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'I used to work in TK Maxx and there are the label cheat codes to watch out for to get huge bargains'

Irish Mirror logo Irish Mirror 06/02/2023 Clare McCarthy & Rosaleen Fenton, Deputy Features Editor

TK Maxx is a store where you're bound to find a good bargain if you have the patience to sift through racks of clothes.

But there's a lot more to the chain than random racks that encourage shoppers to go digging - from the location of the best items in the shop, to spacing different sizes away from each other on the rails, some of these annoyances are actually clever marketing ploys.

Some of their biggest tricks have been revealed in a Channel 5 documentary that took a deep dive into their marketing tricks that help them rake in €3.3billion a year, reports the Mirror.

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It gave an inside look into how TK Maxx staff work and some former employees even spilled the beans on what secret discount codes customers should be looking out for - and more.

Discount codes

If you've ever checked a label in TK Maxx, you may have noticed the numbers on the huge tag - and there's one number you should always look out for.

Single-digit numbers form 'cheat codes' that can indicate if you've found a top bargain.

In the C5 documentary, Former senior merchandiser Daniel Baker explains: "The number that is really exciting to a customer is number two."

That means the item is "genuine excess stock" that was sold at a higher price somewhere else, so you've nabbed a good deal.

Daniel adds: "The main three codes are one, two and seven. One means produced for TK Maxx.

"Two is 'close-out buy' that is unsold from another brand. And seven is 'pack away', which means it's been packed for a previous year, like Christmas crackers bought in January for the following December."

Customers should look out for the number two © Channel 5 Customers should look out for the number two

Designer brands

Many of us will have noticed that the chain has an impressive amount of designer brands on sale - including Diesel, Calvin Klein and Clarks.

These brands actually produce lines specifically for TK Maxx, and also produce its own clothes under 500 trademarked names - so you may have purchased a TK original.

In the documentary, an expert explains that customers often perceive things placed together as being of similar value, which can encourage purchasing.

Hashing items

Staff are trained in 'hashing' which sounds like some sort of Nordic spot, but actually refers to where items are located on rails in a bid to boost sales.

In the show, former team leader Jodie Evans, who worked for TK Maxx between 2010 to 2015, says: "We used to hash the products through the rails. If you have three sizes small, we might put one at the start ... one in the middle and one at the end."

Daniel adds: "We wanted to have only one of everything on the racks because it meant that when (shoppers) saw it, they were adamant they had to buy it there and then."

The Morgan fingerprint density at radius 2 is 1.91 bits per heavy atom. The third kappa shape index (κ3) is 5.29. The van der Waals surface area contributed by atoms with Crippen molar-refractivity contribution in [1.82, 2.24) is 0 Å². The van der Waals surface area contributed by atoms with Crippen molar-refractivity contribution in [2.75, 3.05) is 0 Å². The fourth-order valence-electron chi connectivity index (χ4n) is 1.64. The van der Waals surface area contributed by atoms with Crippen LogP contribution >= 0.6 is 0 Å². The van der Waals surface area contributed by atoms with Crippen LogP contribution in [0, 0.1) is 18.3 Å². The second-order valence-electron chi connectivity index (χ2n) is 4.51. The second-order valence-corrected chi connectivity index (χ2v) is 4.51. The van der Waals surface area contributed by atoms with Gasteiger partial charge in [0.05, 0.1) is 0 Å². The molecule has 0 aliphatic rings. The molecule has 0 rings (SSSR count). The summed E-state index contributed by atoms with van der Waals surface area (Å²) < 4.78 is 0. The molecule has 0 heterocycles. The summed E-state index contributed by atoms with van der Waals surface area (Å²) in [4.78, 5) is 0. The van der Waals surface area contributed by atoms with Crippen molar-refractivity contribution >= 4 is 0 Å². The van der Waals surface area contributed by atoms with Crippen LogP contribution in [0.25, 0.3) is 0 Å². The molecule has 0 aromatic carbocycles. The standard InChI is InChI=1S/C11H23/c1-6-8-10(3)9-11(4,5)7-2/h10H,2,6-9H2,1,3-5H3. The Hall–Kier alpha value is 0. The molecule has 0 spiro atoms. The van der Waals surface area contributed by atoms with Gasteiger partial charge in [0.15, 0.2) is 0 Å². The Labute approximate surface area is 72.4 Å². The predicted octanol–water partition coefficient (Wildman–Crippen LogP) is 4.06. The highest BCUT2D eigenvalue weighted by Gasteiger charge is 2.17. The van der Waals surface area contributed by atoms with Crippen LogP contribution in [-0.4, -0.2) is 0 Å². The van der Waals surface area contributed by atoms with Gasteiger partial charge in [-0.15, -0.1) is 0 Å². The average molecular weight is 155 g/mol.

Fashion psychologist Shakaila Forbes-Bell explains: "You feel like you have successfully completed your task. You've found a reward and the fact it's isolated makes it even more positive."

Seamless experience

While trying to find the perfect party dress, it can be a slog to check the tightly-packed rails to find a suitable outfit.

But one trick staff do to make it easier is wax the rails - so the hangers seamlessly glide on, without an off-putting scratchy sound leaving you despairing.

Jodie added: "Waxing the rails is a well-known secret among the teams at TK Maxx and it's something the customer wouldn't necessarily know about. It allows you to glide the products through the rails quite easily without that horrible squeaky, scratchy sound you often hear at many retailers."

Inside a TK Maxx store (file photo) © HEMEDIA / SWNS Group Inside a TK Maxx store (file photo)

Location, location, location

It can feel like there's no cunning system in how TK Maxx organises their stores, but of course, a lot of thought goes into it.

Ex-merchandiser Daniel explained in the show: "A lot of the things people really want they put at the back of the store," meaning customers have to stroll past other items beforehand.

While on their way, it's hoped they'll spot something else they're interested in - and buy it.

Consumer journalist Harry Wallop explained: "On the one hand, it's like a department store."

"But it's laid out like a jumble sale. You are looking for some pans and you end up with Himalayan pink salt."

In a statement on the TV show, TK Maxx said: "Some of our merchandise is manufactured for us and some we design.

"A small percentage is from previous seasons or timeless classics.

"New deliveries arrive several times a week, containing thousands of items, and our associates display this fast-changing stock typically by size and category-creating the 'treasure-hunt' experience our shoppers love."


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